Sugar Export Prospects Fade as Domestic Prices Soar
Indian domestic sugar prices have surged, boosting incentives for production of low-quality white sugar for the local market and giving Brazil a competitive edge in the export market.
Thomson Reuters | Last Updated: January 05, 2016 23:18 (IST) Thomson Reuters
London/Mumbai: Indian domestic sugar prices have surged, boosting incentives for production of low-quality white sugar for the local market and giving Brazil a competitive edge in the export market.
Sugar prices in India have risen more than 15 per cent in a month on concerns over lower than expected output because of drought, making exports less attractive for mills even after export incentives, dealers said.
The government in India, the world's second-biggest sugar producer behind Brazil, has approved plans to pay farmers Rs 45 per tonne of cane produced, provided that mills manage to export their quota.
"The Indian (export) sugar that people were expecting isn't there," one senior European trader said.
Dealers quoted Indian low-quality white sugar at $415 a tonne FOB, equivalent to about $4 below ICE London front-month futures.
Offers of Indian sugar would need to be at discounts of about $30 a tonne to futures to compete against Brazilian supplies in key export markets.
One trader quoted Brazilian low-quality white sugar in containers at about $18 below London ICE futures.
"The traditional destinations for Indian sugar in Africa and the Middle East are not being taken," the European trader said.
"Indian sugar will stay in the Far East and Brazilian sugar will stay in West Africa."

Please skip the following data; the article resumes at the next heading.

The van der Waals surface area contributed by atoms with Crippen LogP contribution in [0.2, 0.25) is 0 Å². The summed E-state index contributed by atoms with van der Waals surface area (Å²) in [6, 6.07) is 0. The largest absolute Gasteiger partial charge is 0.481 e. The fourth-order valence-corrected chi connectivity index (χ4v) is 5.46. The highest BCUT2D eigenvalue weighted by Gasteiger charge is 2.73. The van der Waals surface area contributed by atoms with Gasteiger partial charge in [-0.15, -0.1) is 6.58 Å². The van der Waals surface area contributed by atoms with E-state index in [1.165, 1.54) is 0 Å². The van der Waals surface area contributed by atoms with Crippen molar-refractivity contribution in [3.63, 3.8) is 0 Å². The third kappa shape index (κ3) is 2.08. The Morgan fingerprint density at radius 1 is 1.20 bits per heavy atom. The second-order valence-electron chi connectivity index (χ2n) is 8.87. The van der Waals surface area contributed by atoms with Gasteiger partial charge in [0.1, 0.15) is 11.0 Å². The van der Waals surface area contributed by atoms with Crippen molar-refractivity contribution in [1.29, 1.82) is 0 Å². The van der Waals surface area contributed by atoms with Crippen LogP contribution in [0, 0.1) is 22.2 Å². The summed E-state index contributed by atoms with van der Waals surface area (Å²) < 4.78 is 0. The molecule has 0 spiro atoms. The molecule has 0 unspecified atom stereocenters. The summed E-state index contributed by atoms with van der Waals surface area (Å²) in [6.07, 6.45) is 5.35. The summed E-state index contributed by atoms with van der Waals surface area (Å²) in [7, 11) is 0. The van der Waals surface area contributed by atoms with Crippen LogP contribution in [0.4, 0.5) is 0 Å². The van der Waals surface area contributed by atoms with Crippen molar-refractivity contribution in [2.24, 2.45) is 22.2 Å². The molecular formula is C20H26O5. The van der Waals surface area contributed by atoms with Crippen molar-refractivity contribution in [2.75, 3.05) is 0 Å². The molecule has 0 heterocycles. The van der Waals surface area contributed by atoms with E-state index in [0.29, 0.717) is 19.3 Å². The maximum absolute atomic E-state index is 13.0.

Indian mills have contracted to export about 850,000 tonnes of sugar so far in the season that began on October 1 and nearly 400,000 tonnes have already been dispatched, dealers said.
A Mumbai-based dealer with a global trading firm said: "The difference between local and overseas prices has been widening. Until last week mills were able to sign export deals at around $400 a tonne to Myanmar. Now sellers are quoting $430, which buyers are refusing to pay."
European and Indian traders said they see little prospect of Indian raw sugar exports in the near term because world prices are too low.
"Some mills are now waiting for an improvement in prices in the world market," said Sanjeev Babar, managing director of Maharashtra State Co-operative Sugar Factories Federation.
A New Delhi-based dealer with an Indian trading firm said that many mills think prices could jump sharply after the crushing season because of lower production. "Now mills don't want to sell sugar at a discount for export," the dealer added.
The first back-to-back drought in three decades is expected to cut Indian sugar production drastically this year, with a risk that output could drop below consumption for the first time in seven years in the 2016-17 season.